Multiple teams showing interest in Giles

Multiple teams showing interest in Giles

PHILADELPHIA -- It seems more and more like Phillies closer Ken Giles will be a hot name this offseason.

The Phils have received calls from multiple teams interested in Giles, who went 6-3 with a 1.80 ERA last season. His season included 15 saves in 17 opportunities after late July, when he replaced Jonathan Papelbon as the closer. General manager Matt Klentak said last week at the GM Meetings that "it's not a goal" to trade Giles, but he also acknowledged "we're trying to be opportunistic at every turn and trying not to operate in absolutes."

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FOXSports.com reported Thursday that the Marlins and Astros are just a couple of the teams to inquire about Giles.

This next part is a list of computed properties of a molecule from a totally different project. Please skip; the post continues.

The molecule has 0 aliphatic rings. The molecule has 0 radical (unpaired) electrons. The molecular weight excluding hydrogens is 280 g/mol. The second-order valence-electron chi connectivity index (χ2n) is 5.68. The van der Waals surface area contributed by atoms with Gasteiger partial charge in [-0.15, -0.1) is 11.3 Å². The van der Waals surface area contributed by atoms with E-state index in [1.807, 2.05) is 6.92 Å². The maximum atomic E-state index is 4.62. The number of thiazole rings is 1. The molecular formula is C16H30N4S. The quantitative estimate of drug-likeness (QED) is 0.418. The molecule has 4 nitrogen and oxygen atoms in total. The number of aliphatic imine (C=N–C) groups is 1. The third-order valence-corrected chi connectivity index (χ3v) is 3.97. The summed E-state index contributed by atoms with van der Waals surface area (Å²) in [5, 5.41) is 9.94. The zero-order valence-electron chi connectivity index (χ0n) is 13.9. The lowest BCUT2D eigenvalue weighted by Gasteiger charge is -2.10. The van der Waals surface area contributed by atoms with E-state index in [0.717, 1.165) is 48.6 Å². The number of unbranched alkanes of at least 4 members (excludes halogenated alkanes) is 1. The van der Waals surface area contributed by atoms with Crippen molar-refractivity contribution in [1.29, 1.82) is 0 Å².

It only makes sense for the Phillies to listen, especially after the package the Padres netted from the Red Sox on Friday for closer Craig Kimbrel. Boston sent San Diego four prospects, including outfielder Manuel Margot and shortstop Javier Guerra. They are the No. 25 and No. 76 prospects in baseball, respectively, according to MLBPipeline.com.

The other two prospects -- infielder Carlos Asuaje and left-hander Logan Allen -- ranked among Boston's Top 30 Prospects.

In theory, Giles could fetch a similar package because he is paid significantly less than Kimbrel and cannot become a free agent until after the 2020 season. Kimbrel will make $11 million in 2016, $13 million in '17 and has a $13 million club option, with a $1 million buyout, for '18.

Of course, Kimbrel has a much longer track record than Giles. But because the Phils are not obligated to trade Giles like some of their veterans from last season (Cole Hamels, Chase Utley, Papelbon, etc.), they can hold out for what they want. That should keep the asking price high.

"I think Ken is terrific," Klentak said. "He's great in his role. We want to hold the leads we can hold, but I don't want to categorically say we will or we won't do anything."

Todd Zolecki is a reporter for MLB.com. Read his Phillies blog The Zo Zone, follow him on Twitter and listen to his podcast. This story was not subject to the approval of Major League Baseball or its clubs.